THE BRITS lived up to their reputation as a nation of spenders and splashed their cash with abandon over the festive period. Major retailers swept up and some, like fashion chain Ted Baker, saw sales rise 20 per cent in the latter part of 2009. John Lewis, Next, Marks & Spencer and J Sainsbury also reported an increase in Christmas sales.
This topped off a fairly strong year for the sector, and retailers’ share prices have sky-rocketed since the financial markets bounced back in March. But is this robust performance actually credible when the economy remains weak, wage growth is stagnant and people are still trying to pay down debt? James Monro, an analyst for S&P Equity Research, says that all the data suggests that Christmas was “stable” for retailers as customers continued to spend. “But now the New Year’s hangover has set in and people are going to need to be more cautious,” he says.
The journey south has already started for some of the retailers including M&S, whose share price fell 50p last week after chairman Sir Stuart Rose warned that 2010 heralds tough trading conditions. This trend should gain momentum during the rest of the year as a number of factors weigh on consumer sentiment.
Once a general election is out of the way the party in power will be able to wield the public spending axe and hike taxes. With less cash in their pockets, people are likely to do less buying. Rising unemployment in the public sector and lower incomes also create perfect conditions to keep people out of the shopping centres.
The household savings rate jumped in the last quarter of 2009 from 0.7 per cent in 2008 to more than 8 per cent. Although this has gone some way to helping households pay off the debt they accumulated over the past decade, there is still more adjusting of the household finances to come. In this environment large purchases are likely to be off the schedule for many people.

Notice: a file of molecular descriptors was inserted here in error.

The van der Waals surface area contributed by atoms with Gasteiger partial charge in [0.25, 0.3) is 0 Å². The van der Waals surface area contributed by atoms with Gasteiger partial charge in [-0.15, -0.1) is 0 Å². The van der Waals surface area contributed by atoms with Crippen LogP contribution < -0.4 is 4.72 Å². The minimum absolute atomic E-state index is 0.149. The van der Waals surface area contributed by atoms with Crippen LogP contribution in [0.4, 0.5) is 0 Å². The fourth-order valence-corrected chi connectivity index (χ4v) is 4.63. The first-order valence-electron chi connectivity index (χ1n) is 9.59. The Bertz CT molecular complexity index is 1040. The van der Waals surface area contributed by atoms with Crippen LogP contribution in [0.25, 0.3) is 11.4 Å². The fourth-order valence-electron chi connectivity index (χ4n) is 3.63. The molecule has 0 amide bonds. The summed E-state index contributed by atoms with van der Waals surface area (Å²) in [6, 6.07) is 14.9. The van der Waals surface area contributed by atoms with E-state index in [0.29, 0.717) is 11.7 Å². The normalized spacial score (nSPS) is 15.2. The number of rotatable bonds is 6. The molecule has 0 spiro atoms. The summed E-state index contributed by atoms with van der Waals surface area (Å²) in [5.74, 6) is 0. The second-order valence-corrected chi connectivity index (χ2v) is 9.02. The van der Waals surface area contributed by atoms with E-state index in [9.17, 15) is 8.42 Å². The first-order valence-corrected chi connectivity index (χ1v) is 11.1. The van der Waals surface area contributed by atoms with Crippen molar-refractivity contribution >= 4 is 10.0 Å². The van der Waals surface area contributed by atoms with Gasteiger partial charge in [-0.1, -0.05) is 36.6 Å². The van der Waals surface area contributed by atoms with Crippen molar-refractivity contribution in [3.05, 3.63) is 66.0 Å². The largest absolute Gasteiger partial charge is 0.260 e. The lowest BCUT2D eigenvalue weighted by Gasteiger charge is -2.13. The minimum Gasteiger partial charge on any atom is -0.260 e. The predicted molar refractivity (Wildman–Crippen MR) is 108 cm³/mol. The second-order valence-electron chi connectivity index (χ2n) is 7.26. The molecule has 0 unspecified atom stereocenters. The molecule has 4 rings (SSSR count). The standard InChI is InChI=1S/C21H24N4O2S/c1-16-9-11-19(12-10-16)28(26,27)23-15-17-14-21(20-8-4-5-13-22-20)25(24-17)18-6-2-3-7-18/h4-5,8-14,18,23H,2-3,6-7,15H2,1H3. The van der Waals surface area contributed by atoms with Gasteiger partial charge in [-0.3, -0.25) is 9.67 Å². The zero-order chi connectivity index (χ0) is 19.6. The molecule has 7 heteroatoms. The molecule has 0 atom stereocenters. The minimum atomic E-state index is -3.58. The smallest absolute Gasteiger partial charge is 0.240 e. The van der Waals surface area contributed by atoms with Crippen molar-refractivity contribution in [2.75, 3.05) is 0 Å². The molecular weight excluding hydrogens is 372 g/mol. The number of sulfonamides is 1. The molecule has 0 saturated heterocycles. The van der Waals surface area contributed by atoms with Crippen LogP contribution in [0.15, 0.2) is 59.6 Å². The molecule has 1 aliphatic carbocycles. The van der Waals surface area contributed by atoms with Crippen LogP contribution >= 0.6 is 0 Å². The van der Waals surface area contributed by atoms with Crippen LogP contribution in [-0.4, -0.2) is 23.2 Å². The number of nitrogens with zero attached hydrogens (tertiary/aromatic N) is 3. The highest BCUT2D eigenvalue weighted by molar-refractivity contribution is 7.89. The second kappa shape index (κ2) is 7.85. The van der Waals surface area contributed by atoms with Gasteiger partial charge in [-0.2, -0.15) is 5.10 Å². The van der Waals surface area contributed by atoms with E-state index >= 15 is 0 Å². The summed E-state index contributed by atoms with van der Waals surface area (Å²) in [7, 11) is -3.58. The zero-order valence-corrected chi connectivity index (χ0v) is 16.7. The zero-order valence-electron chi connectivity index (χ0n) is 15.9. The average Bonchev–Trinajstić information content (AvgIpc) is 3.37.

Furthermore, cannier shoppers will scour price comparison websites more and more for the best bargains. This shift in consumer behaviour could hurt retailers without an online presence and even those who do sell their goods online could see their profit margins start to erode if price wars erupt in a bid to lure frugal customers.
CHANGING CONSUMER BEHAVIOUR
Vicky Redwood, a consumer and debt specialist for research firm Capital Economics, thinks a more frugal consumer could be a trend that continues beyond 2010 and that retailers could be in trouble in the long-term as more consumers choose to save for a rainy day. “Whereas in the past people relied on their house to appreciate in value and do all of their saving for them, that has changed now and people will want to re-think their more conventional saving patterns like putting money away,” she says.
S&P’s equity anlayst James Monro says M&S will especially suffer this year, because it is considered to be expensive. Its food sales have also looked weak recently. Debenhams’ share price (see chart) collapsed in 2008 when the financial crisis hit, however, it rapidly increased in April 2009 and now looks like it could be close to its peak. Likewise, M&S, which is a fairly volatile stock, had a bumpier ride than Debenhams did last year but it too could see its price fall as consumers top up their savings accounts rather than splashing out on knickers.
As millions of people receive their credit card bills in the coming weeks and get real about how much they can afford to spend, consumer sentiment is likely to nose dive. This could be a good opportunity for spread betters to make a profit.
Due to the run up in the share price of some of the retailers in the last 12 months, spread betters can take advantage of a weakening retail sector at a good price. Spread betting on the FTSE 350 retail index gives you a broad-based exposure to the UK retail sector. The index includes 16 of the UK’s largest high street names including M&S, Next, Debenhams, Mothercare and Dixons and has risen by a whopping 70 per cent in the past 12 months. The index is currently trading at 1,700, and you can sell it at 1,698 with IG Index.